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Hewlett-Packard 95LX
HP 95LX Pocket Computer.JPG
Like most pocket computers, the HP 95LX owner's manual is larger and heavier than the computer itself.
Also known as Jaguar
Manufacturer Hewlett-Packard[1]
Type Palmtop PC
Release date April 1991 (1991-04)[2]
Introductory price $550
Discontinued January 1, 2003 (2003-01-01)
Units shipped 400,000 (estimated production run)
Operating system Microsoft MS-DOS 3.22
CPU NEC V20 @ 5.37 MHz
Memory 512 KB (F1000A) or 1 MB (F1010A)[3]
Removable storage SRAM card (0.5MB - 32MB)
Display 16 x 40 characters LCD screen (4.8 in x 1.8 in)
Graphics 128 x 240 pixels(quarter-CGA resolution) monochrome STN , 2 scales
Sound PC Speaker - Piezo
Input Thumb keyboard w/80 keys & dedicated numeric keypad[4][5][6]
Connectivity RS-232-compatible serial port, infrared port, PCMCIA 1.0 type II (3.3mm or 5mm)
Power 2x AA-size removable batteries, 1x CR2032 coin cell backup, optional AC adapter
Dimensions Length 8.5cm, Width 15.9cm, Height 2.6cm (3.4 inches x 6.3 inches x 1 inch)[4]
Weight 11 ounces(312g)
Intel 8088
Successor HP 100LX

The HP 95LX (F1000A, F1010A), also known as project Jaguar, was the first MS-DOS pocket computer or personal digital assistant, introduced by Hewlett-Packard in April 1991 in collaboration with Lotus Development Corporation.

The HP 95LX had an NEC V20 CPU (an Intel 8088 clone running at 5.37 MHz) with an Intel Corporation System on a chip (SoC) device. It cannot be considered completely PC-compatible because of its quarter-CGA (MDA) resolution LCD screen[7]. It ran Microsoft's MS-DOS version 3.22 and had Lotus 1-2-3 built in. Other software in read-only memory (ROM) included a calculator, an appointment calendar, a telecommunications program, and a simple text editor. It also included a CR 2032 lithium coin cell for memory backup when the two AA main batteries run out. For mass storage, the HP 95LX had a single PCMCIA slot which could hold a static RAM card (which had its own CR 2025 back-up coin cell). An RS-232-compatible serial port was provided, as well as an infrared port for printing on compatible models of Hewlett Packard printers.[8] In character mode, the display showed 16 lines of 40 characters and had no back light.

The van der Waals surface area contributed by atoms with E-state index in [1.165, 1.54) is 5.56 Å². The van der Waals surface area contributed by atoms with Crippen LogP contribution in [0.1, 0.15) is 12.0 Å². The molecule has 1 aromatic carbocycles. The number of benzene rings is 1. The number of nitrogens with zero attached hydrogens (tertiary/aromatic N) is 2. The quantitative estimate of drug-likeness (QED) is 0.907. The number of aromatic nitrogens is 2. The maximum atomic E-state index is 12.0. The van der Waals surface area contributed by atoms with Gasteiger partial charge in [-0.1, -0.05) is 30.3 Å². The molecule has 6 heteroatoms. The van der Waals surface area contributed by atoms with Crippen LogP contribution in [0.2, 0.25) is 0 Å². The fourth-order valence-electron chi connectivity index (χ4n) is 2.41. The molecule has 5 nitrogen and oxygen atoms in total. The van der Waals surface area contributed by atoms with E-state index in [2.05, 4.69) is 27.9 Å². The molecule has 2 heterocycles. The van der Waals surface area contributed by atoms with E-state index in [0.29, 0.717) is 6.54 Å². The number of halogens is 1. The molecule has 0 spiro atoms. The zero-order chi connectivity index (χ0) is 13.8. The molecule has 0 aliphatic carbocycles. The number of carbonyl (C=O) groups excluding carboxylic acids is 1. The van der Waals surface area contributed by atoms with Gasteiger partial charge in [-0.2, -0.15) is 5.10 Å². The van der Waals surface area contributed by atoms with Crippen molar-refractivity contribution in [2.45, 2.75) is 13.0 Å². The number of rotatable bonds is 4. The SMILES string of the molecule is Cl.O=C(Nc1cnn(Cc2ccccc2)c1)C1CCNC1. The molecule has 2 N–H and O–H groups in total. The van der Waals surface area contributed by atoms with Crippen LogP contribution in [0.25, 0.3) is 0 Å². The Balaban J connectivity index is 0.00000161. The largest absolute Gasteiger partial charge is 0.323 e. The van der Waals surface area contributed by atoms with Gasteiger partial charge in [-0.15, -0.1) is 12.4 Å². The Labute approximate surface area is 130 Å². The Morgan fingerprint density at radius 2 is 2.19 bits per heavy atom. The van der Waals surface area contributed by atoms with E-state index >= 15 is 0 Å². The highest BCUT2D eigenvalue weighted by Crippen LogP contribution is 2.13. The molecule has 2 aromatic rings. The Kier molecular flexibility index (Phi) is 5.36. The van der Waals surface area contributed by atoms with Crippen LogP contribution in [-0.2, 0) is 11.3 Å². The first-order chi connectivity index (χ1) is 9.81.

Successor models to the HP 95LX include the HP 100LX, HP Palmtop FX, HP 200LX, HP 1000CX, and HP OmniGo 700LX.

See also[edit]


  1. ^ HP 95LX. (palmtop computer) (Evaluation), by Peter Francis, COMPUTE! ISSUE 136 / DECEMBER 1991 / PAGE 128
  2. ^ Hewlett-Packard 95LX computer, oldcomputers.net
  3. ^ 95LX, HP Computer Museum
  4. ^ a b HP 95LX: Remembering the early mobile DOS PC,By James Kendrick, 2015-04-07, ZDNet
  5. ^ HP95LX - Page 76, 16 Dec 1991, How we test Palmtop computers, InfoWorld
  6. ^ HP 95LX, Old Organizers Collection, Pictures
  7. ^ DOS Palmtop: HP 95LX Details and specs, List of DOS-based palmtop computers, due to its main flaw - the MDA graphics (Like Atari Portfolio), which was barely compatible with any of the available DOS applications of the time. The graphics adapter features a special "LX graphics mode" which however no program uses besides a few handcrafted appz for the 95LX
  8. ^ HP 95LX User's Guide, Hewlett packard part no. F1000-90003, edition 2, June 1991

External links[edit]